Big Sugar Documentary Analasis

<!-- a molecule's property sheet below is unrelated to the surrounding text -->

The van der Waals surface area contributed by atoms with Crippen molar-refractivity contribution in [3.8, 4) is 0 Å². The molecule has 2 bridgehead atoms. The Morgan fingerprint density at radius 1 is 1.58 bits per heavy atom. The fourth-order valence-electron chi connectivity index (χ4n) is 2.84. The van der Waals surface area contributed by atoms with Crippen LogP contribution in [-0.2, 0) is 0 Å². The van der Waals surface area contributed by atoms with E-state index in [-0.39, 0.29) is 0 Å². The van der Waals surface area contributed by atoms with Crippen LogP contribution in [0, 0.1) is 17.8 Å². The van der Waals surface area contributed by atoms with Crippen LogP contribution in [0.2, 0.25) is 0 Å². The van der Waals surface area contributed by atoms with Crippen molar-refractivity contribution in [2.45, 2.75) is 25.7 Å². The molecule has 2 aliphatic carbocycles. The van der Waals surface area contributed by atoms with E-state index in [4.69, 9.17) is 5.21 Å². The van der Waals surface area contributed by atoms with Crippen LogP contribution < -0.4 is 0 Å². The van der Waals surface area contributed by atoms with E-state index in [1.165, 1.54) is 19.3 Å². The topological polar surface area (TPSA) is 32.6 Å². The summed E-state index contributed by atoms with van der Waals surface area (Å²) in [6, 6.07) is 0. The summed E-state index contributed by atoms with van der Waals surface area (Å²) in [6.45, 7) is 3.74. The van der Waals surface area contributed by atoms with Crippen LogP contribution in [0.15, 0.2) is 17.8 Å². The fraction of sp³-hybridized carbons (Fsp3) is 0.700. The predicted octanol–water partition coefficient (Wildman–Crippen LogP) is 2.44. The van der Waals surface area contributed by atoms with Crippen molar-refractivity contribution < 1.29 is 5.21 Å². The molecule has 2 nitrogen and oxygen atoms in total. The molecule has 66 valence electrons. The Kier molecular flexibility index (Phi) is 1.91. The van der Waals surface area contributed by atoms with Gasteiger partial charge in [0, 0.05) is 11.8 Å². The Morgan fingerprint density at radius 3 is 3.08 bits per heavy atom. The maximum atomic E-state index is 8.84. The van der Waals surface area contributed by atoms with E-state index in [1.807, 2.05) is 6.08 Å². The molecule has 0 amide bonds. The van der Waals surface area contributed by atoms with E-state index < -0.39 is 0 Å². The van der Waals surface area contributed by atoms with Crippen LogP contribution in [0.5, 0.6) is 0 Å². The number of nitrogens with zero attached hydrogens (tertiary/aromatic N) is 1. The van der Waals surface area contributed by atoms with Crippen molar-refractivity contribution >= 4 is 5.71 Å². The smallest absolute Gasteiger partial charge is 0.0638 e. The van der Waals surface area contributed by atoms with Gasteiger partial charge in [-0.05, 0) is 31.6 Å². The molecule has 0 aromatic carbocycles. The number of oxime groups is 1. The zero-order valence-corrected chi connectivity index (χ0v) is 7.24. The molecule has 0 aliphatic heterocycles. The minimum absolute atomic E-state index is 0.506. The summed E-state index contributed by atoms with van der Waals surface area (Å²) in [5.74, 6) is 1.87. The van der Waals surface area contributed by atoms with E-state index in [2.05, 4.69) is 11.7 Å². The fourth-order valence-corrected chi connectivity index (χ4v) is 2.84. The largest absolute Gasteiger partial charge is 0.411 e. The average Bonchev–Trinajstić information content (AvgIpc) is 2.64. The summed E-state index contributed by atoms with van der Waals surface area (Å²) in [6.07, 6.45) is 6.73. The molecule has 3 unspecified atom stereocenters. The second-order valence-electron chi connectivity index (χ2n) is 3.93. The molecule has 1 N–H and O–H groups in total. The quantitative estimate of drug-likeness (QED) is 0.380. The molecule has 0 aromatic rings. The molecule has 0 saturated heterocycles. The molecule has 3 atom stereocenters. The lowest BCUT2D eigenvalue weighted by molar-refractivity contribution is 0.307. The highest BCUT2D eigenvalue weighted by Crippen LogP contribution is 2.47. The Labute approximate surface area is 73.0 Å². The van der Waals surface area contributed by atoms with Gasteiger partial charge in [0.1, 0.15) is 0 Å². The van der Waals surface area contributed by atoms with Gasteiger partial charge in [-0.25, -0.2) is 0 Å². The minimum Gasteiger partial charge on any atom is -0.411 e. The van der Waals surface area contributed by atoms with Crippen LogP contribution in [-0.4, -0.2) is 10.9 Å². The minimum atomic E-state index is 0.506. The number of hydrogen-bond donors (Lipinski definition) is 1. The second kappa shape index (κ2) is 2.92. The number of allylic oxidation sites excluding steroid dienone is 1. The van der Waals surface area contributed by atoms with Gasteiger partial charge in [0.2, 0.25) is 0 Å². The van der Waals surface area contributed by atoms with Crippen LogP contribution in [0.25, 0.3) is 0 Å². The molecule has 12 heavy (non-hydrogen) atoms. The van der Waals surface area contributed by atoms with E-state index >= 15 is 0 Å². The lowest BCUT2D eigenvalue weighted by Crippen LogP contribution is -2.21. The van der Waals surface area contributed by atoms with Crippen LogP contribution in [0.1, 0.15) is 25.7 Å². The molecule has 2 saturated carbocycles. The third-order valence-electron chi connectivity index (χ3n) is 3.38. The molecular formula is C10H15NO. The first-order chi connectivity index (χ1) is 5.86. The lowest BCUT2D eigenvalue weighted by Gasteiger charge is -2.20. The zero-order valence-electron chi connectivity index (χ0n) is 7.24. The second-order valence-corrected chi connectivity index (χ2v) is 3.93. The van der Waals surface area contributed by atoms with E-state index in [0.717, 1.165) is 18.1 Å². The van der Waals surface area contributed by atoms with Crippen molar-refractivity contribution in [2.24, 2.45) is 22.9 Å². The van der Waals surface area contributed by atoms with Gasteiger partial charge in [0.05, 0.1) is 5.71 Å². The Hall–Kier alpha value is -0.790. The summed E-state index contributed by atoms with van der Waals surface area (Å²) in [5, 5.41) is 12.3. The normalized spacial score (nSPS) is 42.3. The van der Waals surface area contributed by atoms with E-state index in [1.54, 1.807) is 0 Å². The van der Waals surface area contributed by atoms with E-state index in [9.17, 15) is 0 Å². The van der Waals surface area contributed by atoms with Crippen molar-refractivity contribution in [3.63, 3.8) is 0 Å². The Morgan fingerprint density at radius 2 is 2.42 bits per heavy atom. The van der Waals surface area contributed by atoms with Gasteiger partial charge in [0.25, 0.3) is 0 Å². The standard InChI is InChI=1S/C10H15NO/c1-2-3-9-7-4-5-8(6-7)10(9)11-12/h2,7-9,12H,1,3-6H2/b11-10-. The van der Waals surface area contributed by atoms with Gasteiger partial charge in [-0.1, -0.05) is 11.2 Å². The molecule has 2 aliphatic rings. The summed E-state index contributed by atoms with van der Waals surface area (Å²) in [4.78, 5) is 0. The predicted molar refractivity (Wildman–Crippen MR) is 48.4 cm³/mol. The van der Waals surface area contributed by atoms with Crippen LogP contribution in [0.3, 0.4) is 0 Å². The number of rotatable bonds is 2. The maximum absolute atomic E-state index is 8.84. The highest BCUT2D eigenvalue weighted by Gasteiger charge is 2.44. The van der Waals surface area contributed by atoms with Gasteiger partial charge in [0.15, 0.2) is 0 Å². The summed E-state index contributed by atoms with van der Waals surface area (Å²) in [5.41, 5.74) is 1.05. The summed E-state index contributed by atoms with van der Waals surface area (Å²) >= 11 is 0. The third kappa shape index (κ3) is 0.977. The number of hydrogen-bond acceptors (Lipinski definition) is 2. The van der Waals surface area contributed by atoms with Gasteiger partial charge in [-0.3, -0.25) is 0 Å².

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Documentary: Big Sugar 2010 Genre: Socio-political Hosted by: Brian McKenna Published by: CBC in 2005 Summary: Big Sugar explores the dark history and modern power of the world's reigning sugar cartels. Using dramatic re-enactments, it reveals how sugar was at the heart of slavery in the West Indies in the 18th century, while showing how present-day consumers are slaves to a sugar-based diet. A lost chapter of Canadian history is discovered, illustrating how 18th century sugar lobbyists in England used blackmail and bribes to determine the fate of Canada. Social issue: Going undercover, Big Sugar witnesses the appalling working conditions on plantations in the Dominican Republic, where Haitian cane cutters live like slaves. Workers who live on Central Romano, a Fanjul-owned plantation, go hungry while working 12-hour days to earn $2 (US). In a dramatic confrontation, Jose Pepe Fanjul is taken to task about his company's unethical labour practices in the Dominican Republic. This documentary talks about how slavery is used to earn banks and politicians money. This documentary specifically discusses the sugar industry. pervasive consumption of sugar by many of those who can afford it and in striking contrast, poverty, malnutrition, disease and abuse and neglect of those responsible for getting that product from the fields. Once sugar has been refined and distributed the super profits made, feed political campaigns, construct mansions, support hedonistic lifestyles, fire scientists and contribute to the deep polarisation between the people that can afford things and people that can not. Even though sugar is a real food, it's being consumed very dangerously. Sugar is in every thing we eat and it is causing a lot of disease like diabetes and much more. The problem is that not only it is harming our bodies, in order for us to have sugar a
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